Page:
Piers Bearne, author of an exciting debut historical novel

Mike Carey, scriptwriter, and novelist, as well as his wife Linda and daughter Louise.  Mike’s been nominated for major awards for his graphic novel work as well.

Stephen Davis, television writer extraordinaire and novelist

Daniel Depp, a scriptwriter and author of (so far) two thriller novels which have had fantastic reviews

Anne Perry, internationally bestselling author

Simon Scarrow, No.1 bestselling author

Catherine Webb, playwright and author of very cool urban fantasy novels under the name Kate Griffin

Timothy Wilson, who – currently as Jude Morgan – is writing excellently-reviewed historical novels

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We’re in a period of enormous change, both in the media industries and in the world at large.  It seemed a bit crazy to be starting a new company during an economic crisis, but very energizing to be part of changing times, and to start with a fresh attitude.

I’ll be blogging about my clients and developments in the agency, but at the moment there’s something that affects all writers – the government’s proposed changes to copyright law.

Last week, I was part of a small team from the Association of Authors’ Agents to meet with the Intellectual Property Office.  All writers and agents – everyone involved with copyright work – should be mobilized during this period of consultation.  We discussed two main issues, which I’ll outline briefly here.  Much more detail can be found at Action for Authors’ Rights (www.authorsrights.org.uk)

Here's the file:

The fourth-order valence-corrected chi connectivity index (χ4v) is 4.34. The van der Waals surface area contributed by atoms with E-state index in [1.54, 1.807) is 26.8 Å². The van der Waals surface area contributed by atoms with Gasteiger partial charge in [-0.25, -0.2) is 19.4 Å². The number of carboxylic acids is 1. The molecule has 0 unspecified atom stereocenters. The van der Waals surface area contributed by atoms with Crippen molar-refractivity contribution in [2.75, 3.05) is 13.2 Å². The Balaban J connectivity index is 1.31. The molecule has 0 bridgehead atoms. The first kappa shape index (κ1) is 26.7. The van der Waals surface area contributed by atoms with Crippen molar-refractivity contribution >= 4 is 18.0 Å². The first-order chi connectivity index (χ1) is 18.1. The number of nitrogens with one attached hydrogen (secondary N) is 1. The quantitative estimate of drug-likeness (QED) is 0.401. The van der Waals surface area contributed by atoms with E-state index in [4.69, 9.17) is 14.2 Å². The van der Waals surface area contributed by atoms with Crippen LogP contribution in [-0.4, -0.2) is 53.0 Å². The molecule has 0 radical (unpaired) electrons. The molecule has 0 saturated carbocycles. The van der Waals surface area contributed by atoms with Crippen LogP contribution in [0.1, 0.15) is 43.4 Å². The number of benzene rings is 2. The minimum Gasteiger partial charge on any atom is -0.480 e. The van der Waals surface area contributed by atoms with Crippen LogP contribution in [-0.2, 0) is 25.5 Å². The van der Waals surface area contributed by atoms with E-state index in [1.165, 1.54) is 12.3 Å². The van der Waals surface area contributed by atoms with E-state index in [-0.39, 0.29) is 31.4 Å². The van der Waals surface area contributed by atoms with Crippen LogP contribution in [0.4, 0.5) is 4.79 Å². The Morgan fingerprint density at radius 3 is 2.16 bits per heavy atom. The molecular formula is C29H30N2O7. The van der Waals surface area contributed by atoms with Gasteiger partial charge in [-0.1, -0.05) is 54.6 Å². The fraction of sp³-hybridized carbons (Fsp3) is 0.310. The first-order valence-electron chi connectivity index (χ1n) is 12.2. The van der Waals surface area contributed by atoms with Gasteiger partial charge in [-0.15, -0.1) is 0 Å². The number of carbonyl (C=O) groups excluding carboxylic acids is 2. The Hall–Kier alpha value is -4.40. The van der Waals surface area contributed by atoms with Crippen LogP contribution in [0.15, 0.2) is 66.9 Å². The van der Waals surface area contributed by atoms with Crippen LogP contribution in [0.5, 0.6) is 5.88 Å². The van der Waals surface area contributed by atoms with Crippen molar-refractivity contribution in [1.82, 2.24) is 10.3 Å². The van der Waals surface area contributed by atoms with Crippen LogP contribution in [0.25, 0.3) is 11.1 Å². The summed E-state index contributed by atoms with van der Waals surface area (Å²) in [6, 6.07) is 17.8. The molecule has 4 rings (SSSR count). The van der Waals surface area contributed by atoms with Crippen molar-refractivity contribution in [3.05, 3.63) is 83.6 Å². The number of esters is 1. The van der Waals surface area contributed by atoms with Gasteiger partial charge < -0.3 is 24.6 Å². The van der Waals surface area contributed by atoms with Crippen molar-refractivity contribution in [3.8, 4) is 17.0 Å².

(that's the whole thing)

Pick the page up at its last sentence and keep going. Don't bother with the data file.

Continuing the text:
The Digital Copyright Exchange – The government is looking at whether there’s a way to make licensing quicker and easier.  This is a tricky one: it’s in everyone’s interest to license as much work as there’s a demand for, in an efficient and simple way.  But we don’t want to trample on a writer’s right to get the best market price, and to be careful of who gets a licence.  It’s tempting to imagine a fully automatic service where you click on what you want and pay online.  But would this mean that everyone gets the same (possibly low) price for everything, regardless of its value?  And would it mean an automatic system that’s a nightmare to keep accurate?

Extended Collective Licensing – This would also streamline the system, by having certain rights automatically licensed through a collecting society.  This already happens with some rights, like educational licenses for photocopying, or some television usages where a lot of content is bundled together and a lump sum paid.  These usages are considered so ‘small’ that the only efficient way of dealing with them is through a collecting society such as the ALCS or DACS.  But how far do we want to go down this road?  The issues are similar – possible loss of control and revenue for the writer.

The consultation period finishes on 21 March.  Many organizations such as the Association of Authors’ Agents, Society of Authors and Writers Guild will be submitting consultation papers.  Now’s the time for writers to speak!